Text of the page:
Iron John

Iron John

Joe (bottom) and his daughter in the Rio Grande Gorge with Grandpa.

Joe (bottom) and his daughter in the Rio Grande Gorge with Grandpa.


Joe Brodnik is a father and 1st grade teacher in Taos, New Mexico. Along with his full-time work with children, he is a mentor and godparent to several other kids, hosts a regular men’s group, co-leads family events and retreats, and loves to tell stories. He writes a blog called Off Grid Kids with over 7,000 followers and initiated the #Greatdad Campaign in 2018 to highlight the work of fathers across the country. The name Iron John is an ode to Robert Bly, whose book by that title is a classic on boys’ initiation into manhood.

My Story

In 2015, three years after my daughter was born, my wife asked for a divorce. It shook my world. My entire identity as a husband, father and breadwinner - hard-earned after three years supporting a wife and toddler - was lost almost instantly. I had always been an involved father, but suddenly the role took on a new meaning. I became the full-time playmate, cook, sandman and wilderness guide. But throughout that first summer, something magnificent happened - the relationship between my daughter and I became solely our own, mediated by no one else in the entire world.

Fortunately, my ex-wife and I separated gracefully; there had never been anger between us. As our daughter shuffled back and forth, we shifted from the language of lovers to the language of loving parents. We both loved our daughter to pieces and knew that that had to trump any hard feelings between us. That’s a tall order, but an important one. No matter how great a father I am, and no matter how great a mother she is - our daughter needs both of us. Every child does. Today, our daughter spends four days a week with me and three with her mother.

The shift in our family coincided with a shift in my daughter’s need for other children. As most young parents quickly learn, an infant or toddler is largely focused on her parents and is only peripherally interested in other children. That changes around age three as the social work of the child comes into focus. The result was that I was forced to learn not only how to be a daddy for one but a caregiver for many children.

My first few steps into childcare were slow and hesitant, and it took a lot of courage. I had always thought I would enjoy having children, but like most men I had had little experience with kids before having one myself. What would it be like to care for three of them?! Not knowing what else to do, I simply made myself available to other parents. Duh, they took the bait. Suddenly, I found myself surrounded with kids. We went on walks, explored rivers and ponds, broke a wagon or two, and generally had fun. By the time my daughter was four, we were at the center of a small galaxy of children, both boys and girls, and I loved it.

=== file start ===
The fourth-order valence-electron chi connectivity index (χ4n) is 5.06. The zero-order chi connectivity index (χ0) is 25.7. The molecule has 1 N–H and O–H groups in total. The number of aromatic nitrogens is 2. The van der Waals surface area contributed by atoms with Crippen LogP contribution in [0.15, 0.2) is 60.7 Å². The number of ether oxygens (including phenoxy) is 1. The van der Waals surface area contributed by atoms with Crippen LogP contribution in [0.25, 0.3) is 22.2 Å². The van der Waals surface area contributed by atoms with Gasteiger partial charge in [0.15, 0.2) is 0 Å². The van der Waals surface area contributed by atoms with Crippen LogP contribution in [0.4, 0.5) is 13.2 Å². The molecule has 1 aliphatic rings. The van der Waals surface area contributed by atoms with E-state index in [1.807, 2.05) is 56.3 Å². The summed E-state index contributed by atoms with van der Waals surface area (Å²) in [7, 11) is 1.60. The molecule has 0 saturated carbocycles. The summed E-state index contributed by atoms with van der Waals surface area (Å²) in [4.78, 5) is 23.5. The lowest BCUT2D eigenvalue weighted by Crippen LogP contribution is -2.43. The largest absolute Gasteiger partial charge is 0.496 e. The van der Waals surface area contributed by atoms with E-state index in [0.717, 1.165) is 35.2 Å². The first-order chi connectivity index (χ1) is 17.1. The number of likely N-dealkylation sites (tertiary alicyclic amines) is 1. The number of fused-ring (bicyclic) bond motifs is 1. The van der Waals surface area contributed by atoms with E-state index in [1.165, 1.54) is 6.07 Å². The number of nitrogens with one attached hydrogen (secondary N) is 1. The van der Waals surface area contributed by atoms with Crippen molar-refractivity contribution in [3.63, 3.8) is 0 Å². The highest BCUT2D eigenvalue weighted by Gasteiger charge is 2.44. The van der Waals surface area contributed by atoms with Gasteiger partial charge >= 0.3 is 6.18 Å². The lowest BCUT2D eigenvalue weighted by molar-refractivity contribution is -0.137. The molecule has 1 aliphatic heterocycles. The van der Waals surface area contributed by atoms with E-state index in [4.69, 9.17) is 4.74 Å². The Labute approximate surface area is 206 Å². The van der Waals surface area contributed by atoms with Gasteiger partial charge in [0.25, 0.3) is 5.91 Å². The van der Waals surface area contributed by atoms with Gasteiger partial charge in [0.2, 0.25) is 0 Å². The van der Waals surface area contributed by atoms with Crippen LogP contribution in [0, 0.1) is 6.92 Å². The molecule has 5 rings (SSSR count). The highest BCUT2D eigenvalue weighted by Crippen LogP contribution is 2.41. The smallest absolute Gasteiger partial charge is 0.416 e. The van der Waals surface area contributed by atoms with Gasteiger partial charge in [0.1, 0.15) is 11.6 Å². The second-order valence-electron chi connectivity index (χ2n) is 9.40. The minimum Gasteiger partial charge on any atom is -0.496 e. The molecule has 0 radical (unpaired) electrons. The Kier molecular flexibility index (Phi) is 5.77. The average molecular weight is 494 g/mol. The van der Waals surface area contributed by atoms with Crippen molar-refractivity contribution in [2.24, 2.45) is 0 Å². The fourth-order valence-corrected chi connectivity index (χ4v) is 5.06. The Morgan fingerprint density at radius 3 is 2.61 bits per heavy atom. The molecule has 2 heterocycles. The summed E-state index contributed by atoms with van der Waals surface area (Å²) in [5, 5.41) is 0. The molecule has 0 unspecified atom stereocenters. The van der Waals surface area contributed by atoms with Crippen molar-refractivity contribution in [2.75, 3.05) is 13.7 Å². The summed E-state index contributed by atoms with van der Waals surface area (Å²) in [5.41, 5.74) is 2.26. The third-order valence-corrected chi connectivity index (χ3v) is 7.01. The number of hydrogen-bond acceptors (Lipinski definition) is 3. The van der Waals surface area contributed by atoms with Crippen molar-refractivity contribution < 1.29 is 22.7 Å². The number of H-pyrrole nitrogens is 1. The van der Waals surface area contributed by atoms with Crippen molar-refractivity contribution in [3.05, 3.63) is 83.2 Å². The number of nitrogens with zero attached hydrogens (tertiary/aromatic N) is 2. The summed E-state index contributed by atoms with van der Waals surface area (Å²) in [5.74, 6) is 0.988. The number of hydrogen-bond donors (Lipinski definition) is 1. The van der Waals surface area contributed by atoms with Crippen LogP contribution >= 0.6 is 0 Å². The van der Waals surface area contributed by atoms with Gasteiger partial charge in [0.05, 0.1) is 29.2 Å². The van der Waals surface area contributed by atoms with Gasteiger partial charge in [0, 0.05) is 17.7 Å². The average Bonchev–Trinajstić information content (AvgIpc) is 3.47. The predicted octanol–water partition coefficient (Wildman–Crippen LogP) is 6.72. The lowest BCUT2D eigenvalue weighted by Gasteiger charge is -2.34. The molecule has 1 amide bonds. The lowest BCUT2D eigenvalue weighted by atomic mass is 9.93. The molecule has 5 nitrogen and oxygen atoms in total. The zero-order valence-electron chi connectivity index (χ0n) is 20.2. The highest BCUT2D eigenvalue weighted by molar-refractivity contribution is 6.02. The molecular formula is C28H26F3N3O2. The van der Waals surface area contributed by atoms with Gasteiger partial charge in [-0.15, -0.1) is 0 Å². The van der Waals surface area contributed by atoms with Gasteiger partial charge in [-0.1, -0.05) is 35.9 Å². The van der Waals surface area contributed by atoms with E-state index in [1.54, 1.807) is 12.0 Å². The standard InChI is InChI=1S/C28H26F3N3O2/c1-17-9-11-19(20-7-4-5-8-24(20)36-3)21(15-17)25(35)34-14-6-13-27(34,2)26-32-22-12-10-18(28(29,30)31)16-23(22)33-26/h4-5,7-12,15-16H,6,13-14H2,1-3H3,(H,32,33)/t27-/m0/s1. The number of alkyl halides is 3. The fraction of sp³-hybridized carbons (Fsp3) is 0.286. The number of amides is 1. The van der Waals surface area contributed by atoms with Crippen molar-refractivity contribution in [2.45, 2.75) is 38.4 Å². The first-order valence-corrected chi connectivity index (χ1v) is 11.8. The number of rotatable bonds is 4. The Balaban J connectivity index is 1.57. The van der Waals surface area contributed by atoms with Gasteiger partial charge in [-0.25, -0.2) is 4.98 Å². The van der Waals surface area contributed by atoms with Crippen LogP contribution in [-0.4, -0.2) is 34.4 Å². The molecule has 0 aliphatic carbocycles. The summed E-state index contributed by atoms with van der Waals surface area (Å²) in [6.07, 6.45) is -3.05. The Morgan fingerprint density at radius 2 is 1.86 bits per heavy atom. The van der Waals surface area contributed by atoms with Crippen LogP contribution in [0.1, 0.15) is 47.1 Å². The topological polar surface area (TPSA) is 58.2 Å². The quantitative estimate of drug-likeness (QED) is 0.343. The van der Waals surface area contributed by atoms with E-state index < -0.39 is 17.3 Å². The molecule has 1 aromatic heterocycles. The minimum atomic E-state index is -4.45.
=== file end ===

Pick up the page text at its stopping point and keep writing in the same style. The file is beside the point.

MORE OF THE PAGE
In the fall of 2016, I met Silke Markowski, co-founder of the Taos Waldorf school and we became good friends. It was fortuitous for both of us, as Silke had recently left the Waldorf school to form a forest kindergarten. It began that fall, and I became her assistant. Over the course of the next two years we learned much from each other (and the children) as we led the school through canyons and rivers, mountains and farms. We also fell in love. Silke is now in her third year, while I have branched out with a first grade in 2018.

In 2016, with encouragement from friends and family, I began writing and sharing stories about our outdoor adventures with kids, a project that turned into Off Grid Kids, a blog now followed by over 7,000 people (since my daughter’s birth I have, at times, lived off the grid but no longer). I also co-facilitate a men’s group, co-lead family events and retreats, and try to advance the cause of fatherhood nationwide. In 2018, I initiated the #Greatdad Campaign, a website and Facebook page designed to share the stories of great dads across the nation.

The photo at left shows my daughter and me with my father at the Rio Grande. I chose this photo because I want to honor him. My mother died shortly after my first birthday and somehow, in spite of that, my dad managed to juggle my brother and I, law school during the day and a job at the bus station at night (he did have some help). But more than that, he was always available and loving to me. More than anything else, it was his love and support that turned me into who I am today. Not everyone has a father like that. I wish they did.

In his book Manhood, Steve Biddulph writes that less than 2-3% of men report having a strong and loving bond with their fathers. Most simply tolerate them. About one in three men actively dislike their fathers. And it’s not much different for women. In a 2014 report on the effect of fathers on their teenage daughters, Scientific American reports, “fewer dads are participating in the lives of their children now than at any time since the U.S. began keeping records.”

That was only four years ago.

In the past, young men and women participated in the raising of a community’s children, so that when their turn came around to parent a child they knew the ropes. Sadly, that’s no longer the case. Today, most women, let alone men, have little to do with children till the moment the doctor or midwife plops one in their lap. That’s how it was for me. It can be shocking to go from the relatively easy life of the single or married man to one with a child. Women hire midwives, doctors, doulas and therapists, but what do men do? Usually, nothing. Or, they tend to their wives. That’s good, but it’s not enough. Men need other men. This is my greatest piece of advice - if you’re interested in becoming a strong, compassionate and loving father you will need other strong, compassionate and loving men. Find them.


Joe Brodnik